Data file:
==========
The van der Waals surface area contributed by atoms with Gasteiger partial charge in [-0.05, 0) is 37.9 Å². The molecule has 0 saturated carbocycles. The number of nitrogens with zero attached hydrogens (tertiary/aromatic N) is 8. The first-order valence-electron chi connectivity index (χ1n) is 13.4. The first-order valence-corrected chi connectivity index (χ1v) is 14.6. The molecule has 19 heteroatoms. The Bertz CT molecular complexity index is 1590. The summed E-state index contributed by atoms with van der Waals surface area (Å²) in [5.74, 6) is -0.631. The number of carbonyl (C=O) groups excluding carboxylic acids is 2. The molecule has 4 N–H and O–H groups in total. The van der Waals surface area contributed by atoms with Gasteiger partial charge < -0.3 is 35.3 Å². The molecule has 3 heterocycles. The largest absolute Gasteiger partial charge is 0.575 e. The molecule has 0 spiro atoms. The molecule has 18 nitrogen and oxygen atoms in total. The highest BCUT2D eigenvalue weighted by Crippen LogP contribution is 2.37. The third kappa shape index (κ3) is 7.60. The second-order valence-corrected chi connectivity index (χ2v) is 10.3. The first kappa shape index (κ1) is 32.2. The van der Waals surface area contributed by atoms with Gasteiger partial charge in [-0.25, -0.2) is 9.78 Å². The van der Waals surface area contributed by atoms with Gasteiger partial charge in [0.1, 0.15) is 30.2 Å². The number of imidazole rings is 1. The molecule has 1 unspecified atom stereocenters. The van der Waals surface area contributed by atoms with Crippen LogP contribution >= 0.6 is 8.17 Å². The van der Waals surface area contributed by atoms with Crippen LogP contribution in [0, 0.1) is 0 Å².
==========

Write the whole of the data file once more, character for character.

The van der Waals surface area contributed by atoms with Gasteiger partial charge in [-0.05, 0) is 37.9 Å². The molecule has 0 saturated carbocycles. The number of nitrogens with zero attached hydrogens (tertiary/aromatic N) is 8. The first-order valence-electron chi connectivity index (χ1n) is 13.4. The first-order valence-corrected chi connectivity index (χ1v) is 14.6. The molecule has 19 heteroatoms. The Bertz CT molecular complexity index is 1590. The summed E-state index contributed by atoms with van der Waals surface area (Å²) in [5.74, 6) is -0.631. The number of carbonyl (C=O) groups excluding carboxylic acids is 2. The molecule has 4 N–H and O–H groups in total. The van der Waals surface area contributed by atoms with Gasteiger partial charge < -0.3 is 35.3 Å². The molecule has 3 heterocycles. The largest absolute Gasteiger partial charge is 0.575 e. The molecule has 0 spiro atoms. The molecule has 18 nitrogen and oxygen atoms in total. The highest BCUT2D eigenvalue weighted by Crippen LogP contribution is 2.37. The third kappa shape index (κ3) is 7.60. The second-order valence-corrected chi connectivity index (χ2v) is 10.3. The first kappa shape index (κ1) is 32.2. The van der Waals surface area contributed by atoms with Gasteiger partial charge in [-0.25, -0.2) is 9.78 Å². The van der Waals surface area contributed by atoms with Gasteiger partial charge in [0.1, 0.15) is 30.2 Å². The number of imidazole rings is 1. The molecule has 1 unspecified atom stereocenters. The van der Waals surface area contributed by atoms with Crippen LogP contribution >= 0.6 is 8.17 Å². The van der Waals surface area contributed by atoms with Crippen LogP contribution in [0, 0.1) is 0 Å².